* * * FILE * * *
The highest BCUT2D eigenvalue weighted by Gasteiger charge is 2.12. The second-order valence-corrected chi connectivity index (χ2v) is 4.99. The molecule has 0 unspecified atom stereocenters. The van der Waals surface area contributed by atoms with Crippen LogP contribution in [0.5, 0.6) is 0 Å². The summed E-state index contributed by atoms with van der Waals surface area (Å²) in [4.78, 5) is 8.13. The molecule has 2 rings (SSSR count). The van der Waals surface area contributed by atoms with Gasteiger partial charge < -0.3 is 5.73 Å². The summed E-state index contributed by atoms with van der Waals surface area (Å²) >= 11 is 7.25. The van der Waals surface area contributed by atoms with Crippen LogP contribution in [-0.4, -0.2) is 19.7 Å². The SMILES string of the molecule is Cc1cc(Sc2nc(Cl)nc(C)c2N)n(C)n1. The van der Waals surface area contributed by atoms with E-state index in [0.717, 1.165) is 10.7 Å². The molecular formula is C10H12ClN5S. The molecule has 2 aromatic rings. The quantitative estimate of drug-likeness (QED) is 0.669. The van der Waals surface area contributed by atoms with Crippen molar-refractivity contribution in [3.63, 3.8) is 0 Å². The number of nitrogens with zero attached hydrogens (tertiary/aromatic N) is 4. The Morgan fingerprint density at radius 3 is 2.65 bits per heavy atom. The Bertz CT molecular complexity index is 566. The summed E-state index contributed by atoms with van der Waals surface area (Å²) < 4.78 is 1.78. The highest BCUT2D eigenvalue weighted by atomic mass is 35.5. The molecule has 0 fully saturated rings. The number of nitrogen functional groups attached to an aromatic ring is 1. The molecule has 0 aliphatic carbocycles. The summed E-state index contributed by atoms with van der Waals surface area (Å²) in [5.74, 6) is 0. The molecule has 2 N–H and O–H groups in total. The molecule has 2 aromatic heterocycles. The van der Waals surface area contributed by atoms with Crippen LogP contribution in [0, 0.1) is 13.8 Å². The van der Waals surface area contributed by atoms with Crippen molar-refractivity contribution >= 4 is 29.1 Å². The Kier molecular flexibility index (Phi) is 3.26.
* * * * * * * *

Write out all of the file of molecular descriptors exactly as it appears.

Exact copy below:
The highest BCUT2D eigenvalue weighted by Gasteiger charge is 2.12. The second-order valence-corrected chi connectivity index (χ2v) is 4.99. The molecule has 0 unspecified atom stereocenters. The van der Waals surface area contributed by atoms with Crippen LogP contribution in [0.5, 0.6) is 0 Å². The summed E-state index contributed by atoms with van der Waals surface area (Å²) in [4.78, 5) is 8.13. The molecule has 2 rings (SSSR count). The van der Waals surface area contributed by atoms with Gasteiger partial charge < -0.3 is 5.73 Å². The summed E-state index contributed by atoms with van der Waals surface area (Å²) >= 11 is 7.25. The van der Waals surface area contributed by atoms with Crippen LogP contribution in [-0.4, -0.2) is 19.7 Å². The SMILES string of the molecule is Cc1cc(Sc2nc(Cl)nc(C)c2N)n(C)n1. The van der Waals surface area contributed by atoms with E-state index in [0.717, 1.165) is 10.7 Å². The molecular formula is C10H12ClN5S. The molecule has 2 aromatic rings. The quantitative estimate of drug-likeness (QED) is 0.669. The van der Waals surface area contributed by atoms with Crippen molar-refractivity contribution in [3.63, 3.8) is 0 Å². The number of nitrogens with zero attached hydrogens (tertiary/aromatic N) is 4. The Morgan fingerprint density at radius 3 is 2.65 bits per heavy atom. The Bertz CT molecular complexity index is 566. The summed E-state index contributed by atoms with van der Waals surface area (Å²) < 4.78 is 1.78. The highest BCUT2D eigenvalue weighted by atomic mass is 35.5. The molecule has 0 fully saturated rings. The number of nitrogen functional groups attached to an aromatic ring is 1. The molecule has 0 aliphatic carbocycles. The summed E-state index contributed by atoms with van der Waals surface area (Å²) in [5.74, 6) is 0. The molecule has 2 N–H and O–H groups in total. The molecule has 2 aromatic heterocycles. The van der Waals surface area contributed by atoms with Crippen LogP contribution in [0, 0.1) is 13.8 Å². The van der Waals surface area contributed by atoms with Crippen molar-refractivity contribution >= 4 is 29.1 Å². The Kier molecular flexibility index (Phi) is 3.26.